The Best Outdoor Clothing in the World!
As I often remind folks, the #1 killer in the great outdoors is not grizzly bear attacks, falling off cliffs, and all the dramatic scenarios that end up in movies and magazines. Rather, hypothermia is the elusive, silent predator that claims the lives of so many. It’s estimated that in the United States alone, an average of 1,300 people die each year from this condition. And, very importantly, it’s not strictly a cold weather danger. Hypothermia can set in and ultimately kill even when it’s as warm as 60 degrees Fahrenheit. Choosing and wearing the proper clothing is a very serious issue, and can truly be a matter of life and death.
A common saying in Alaska is, “Cotton kills!” While comfortable, cotton clothing is fine for traveling, doing light work, lounging around camp on a nice day, or wearing during the dog days of summer in hot locations, 100% cotton is not suitable for serious use while in the wilderness, or working outside for long periods of time in cooler climates. 100% cotton clothing is very absorbent, and when one works up a sweat or gets wet from rain, cotton clothing holds the moisture in, close to the body, which combined with a drop in temperature or high winds, greatly accelerates a major drop in one’s core body temperature, resulting in hypothermia and possibly death. As an example, I know of a woman in southeast Alaska who went out for a jog on a warm, sunny day, and just hours after she began her run, she was found dead. Shortly after heading down the trail on her jog, a brief, though substantial rain shower blew through the area…accompanied by strong wind gusts. She got soaking wet, blasted by cool (not cold) winds, and lost body heat so fast that her hands numbed up to the point that she couldn’t get the keys out of her pocket to unlock her vehicle. Unable to get in and warm up, she died right there outside her car. A sad, tragic story, but also a graphic reminder of how fast hypothermia can kill!
Of course, along with providing proper thermoregulation and keeping your body warm and dry, clothing is also your essential barrier from the damaging effects of the sun, from rash inducing-plants, insect bites, abrasions from thick, thorny brush, and everything else you come into contact with that could potentially harm you.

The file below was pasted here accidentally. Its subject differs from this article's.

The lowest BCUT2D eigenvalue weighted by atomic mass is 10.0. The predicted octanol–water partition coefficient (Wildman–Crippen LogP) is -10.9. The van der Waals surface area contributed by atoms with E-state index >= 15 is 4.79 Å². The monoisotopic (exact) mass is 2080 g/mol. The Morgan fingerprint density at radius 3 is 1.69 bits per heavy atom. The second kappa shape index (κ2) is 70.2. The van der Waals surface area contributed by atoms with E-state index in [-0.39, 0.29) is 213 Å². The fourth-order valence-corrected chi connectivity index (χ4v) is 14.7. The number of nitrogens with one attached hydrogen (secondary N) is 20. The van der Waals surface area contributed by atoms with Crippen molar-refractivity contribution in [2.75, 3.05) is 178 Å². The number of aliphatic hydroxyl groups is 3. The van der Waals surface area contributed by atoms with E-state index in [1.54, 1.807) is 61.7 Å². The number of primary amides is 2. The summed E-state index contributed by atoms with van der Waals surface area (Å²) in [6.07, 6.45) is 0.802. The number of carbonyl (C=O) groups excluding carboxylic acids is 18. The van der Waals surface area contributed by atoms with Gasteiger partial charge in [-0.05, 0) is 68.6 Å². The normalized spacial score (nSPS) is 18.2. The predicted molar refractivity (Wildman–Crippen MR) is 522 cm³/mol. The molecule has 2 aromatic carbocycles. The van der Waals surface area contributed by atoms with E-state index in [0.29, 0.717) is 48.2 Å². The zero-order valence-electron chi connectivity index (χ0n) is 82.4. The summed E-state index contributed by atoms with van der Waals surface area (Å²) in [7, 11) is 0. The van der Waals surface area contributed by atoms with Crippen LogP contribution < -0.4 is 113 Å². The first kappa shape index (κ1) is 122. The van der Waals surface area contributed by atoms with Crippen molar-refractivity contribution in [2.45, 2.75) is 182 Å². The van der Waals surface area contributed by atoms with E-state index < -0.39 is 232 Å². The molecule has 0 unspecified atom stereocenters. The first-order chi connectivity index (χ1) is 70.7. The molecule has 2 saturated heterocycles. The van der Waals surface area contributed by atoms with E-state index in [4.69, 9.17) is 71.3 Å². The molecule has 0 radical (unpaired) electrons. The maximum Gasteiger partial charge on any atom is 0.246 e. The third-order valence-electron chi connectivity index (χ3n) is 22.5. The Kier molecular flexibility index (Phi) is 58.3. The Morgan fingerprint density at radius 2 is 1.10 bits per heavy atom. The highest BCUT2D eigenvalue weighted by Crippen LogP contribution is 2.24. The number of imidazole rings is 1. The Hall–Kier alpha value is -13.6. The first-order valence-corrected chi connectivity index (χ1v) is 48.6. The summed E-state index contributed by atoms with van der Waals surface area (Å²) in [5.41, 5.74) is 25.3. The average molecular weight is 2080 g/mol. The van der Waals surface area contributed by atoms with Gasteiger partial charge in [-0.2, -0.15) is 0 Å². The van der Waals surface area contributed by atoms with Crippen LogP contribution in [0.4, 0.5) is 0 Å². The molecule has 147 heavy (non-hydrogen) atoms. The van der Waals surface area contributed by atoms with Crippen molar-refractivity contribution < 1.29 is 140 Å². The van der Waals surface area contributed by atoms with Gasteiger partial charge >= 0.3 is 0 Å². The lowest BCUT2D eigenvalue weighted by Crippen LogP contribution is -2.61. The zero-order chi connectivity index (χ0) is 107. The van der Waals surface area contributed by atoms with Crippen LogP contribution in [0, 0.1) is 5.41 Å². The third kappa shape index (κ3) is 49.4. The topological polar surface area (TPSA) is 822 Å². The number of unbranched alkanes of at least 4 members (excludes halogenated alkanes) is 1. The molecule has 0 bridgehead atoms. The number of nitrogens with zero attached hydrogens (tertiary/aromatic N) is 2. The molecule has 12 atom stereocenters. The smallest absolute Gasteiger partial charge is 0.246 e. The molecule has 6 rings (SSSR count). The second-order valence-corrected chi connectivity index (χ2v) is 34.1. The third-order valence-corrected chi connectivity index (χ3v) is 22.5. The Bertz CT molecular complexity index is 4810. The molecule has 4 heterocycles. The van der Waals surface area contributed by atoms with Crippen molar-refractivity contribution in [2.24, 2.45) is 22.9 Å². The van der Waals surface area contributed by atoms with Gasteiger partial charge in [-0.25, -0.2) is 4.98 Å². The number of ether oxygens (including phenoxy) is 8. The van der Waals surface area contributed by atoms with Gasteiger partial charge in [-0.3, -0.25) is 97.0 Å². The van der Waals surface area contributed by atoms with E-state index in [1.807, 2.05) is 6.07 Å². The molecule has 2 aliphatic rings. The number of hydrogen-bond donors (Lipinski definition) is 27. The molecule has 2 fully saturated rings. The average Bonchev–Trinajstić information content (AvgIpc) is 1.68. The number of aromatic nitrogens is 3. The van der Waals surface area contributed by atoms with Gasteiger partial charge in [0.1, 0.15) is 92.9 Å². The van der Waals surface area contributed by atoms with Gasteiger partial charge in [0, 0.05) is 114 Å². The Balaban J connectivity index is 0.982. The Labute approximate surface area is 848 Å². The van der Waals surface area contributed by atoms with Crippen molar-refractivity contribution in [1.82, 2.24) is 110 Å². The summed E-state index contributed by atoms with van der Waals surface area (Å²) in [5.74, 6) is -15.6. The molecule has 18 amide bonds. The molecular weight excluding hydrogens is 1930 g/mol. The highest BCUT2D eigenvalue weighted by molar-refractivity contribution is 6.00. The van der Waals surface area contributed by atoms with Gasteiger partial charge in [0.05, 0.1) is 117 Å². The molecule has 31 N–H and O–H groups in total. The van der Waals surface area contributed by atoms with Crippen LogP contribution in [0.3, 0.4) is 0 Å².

Dress for Success – Use the Layer System
When it comes to outdoor gear, your clothing is the most important equipment of all! And, when planning what to purchase or pack, in regard to clothing for serious use in the outdoors, I highly recommend using the layering system as a guiding reference. Dressing in layers allows you to properly regulate your body’s temperature (thermoregulation) by putting on extra clothes when you get too cold, in order to stay warm (but not too warm) and shed layers when you get too hot. The goal is to keep both you and your clothing comfortable and free from excessive moisture/perspiration. Below, I’ll briefly explain the importance of each layer, as well as offer my top picks for garments in each category.
The Base Layer
The base layer of clothing is essentially socks and underwear (“short” and/or “long” underwear). Your undergarments should regulate body temperature by wicking away sweat and moisture from your skin. So, naturally, a good base layer should be made from non-absorbent, moisture-wicking fabrics. I wear and recommend “mid-weight” base layers. The thin, lightweight base layers don’t do much good, and the heavy-duty, ultra-thick layers get too warm and sweaty…unless you plan on being in subzero temperatures for long periods of time. My favorite base layers, which I have used for countless adventures in Alaska, and elsewhere, include those made by Smartwool, Patagonia, and Under Armour. And, for socks, its darn tough to beat Darn Tough Socks. They are made in America and are simply the best, in my opinion. Below are my top picks. Click on the photos to learn more and order yours today.
The Middle Layer
The midlayer of clothing generally acts as insulation for your upper body’s core area: heart and lungs, which in turn pump warm blood throughout the rest of the body…thus sustaining 98.6 degrees. The midlayer consists primarily of a jacket, although many folks wear midlayer pants as well. Personally, I find that my base layer bottoms, covered by my shell layer pants, is usually plenty to keep the bottom half of my body warm. However, if I’m going to be in very cold climates and moving slow, I’ll wear midlayer fleece pants. The purpose of the midlayer is to essentially trap and hold in your body heat. Wool is a good choice for midlayer clothing material, as it insulates in both wet and dry conditions, but, heavy-duty polar fleece, down, and various synthetic materials are very popular today too. It’s important to choose a midlayer that is not too bulky, as your shell layer will go over top of it, and you don’t want to end up like the kid from the Christmas Story who had so many layers on that he couldn’t even put his arms down or move comfortably. Your layers of clothing should compliment each other and work in unison.
When it comes to midlayers, it’s hard to beat products from Patagonia, North Face, and Columbia. They have been around for a long time and have consistently made fantastic midlayer clothing. Below are some of their most popular and highest rated midlayer products. All products shown here come in a variety of colors. Click on the photos to learn more and order yours today.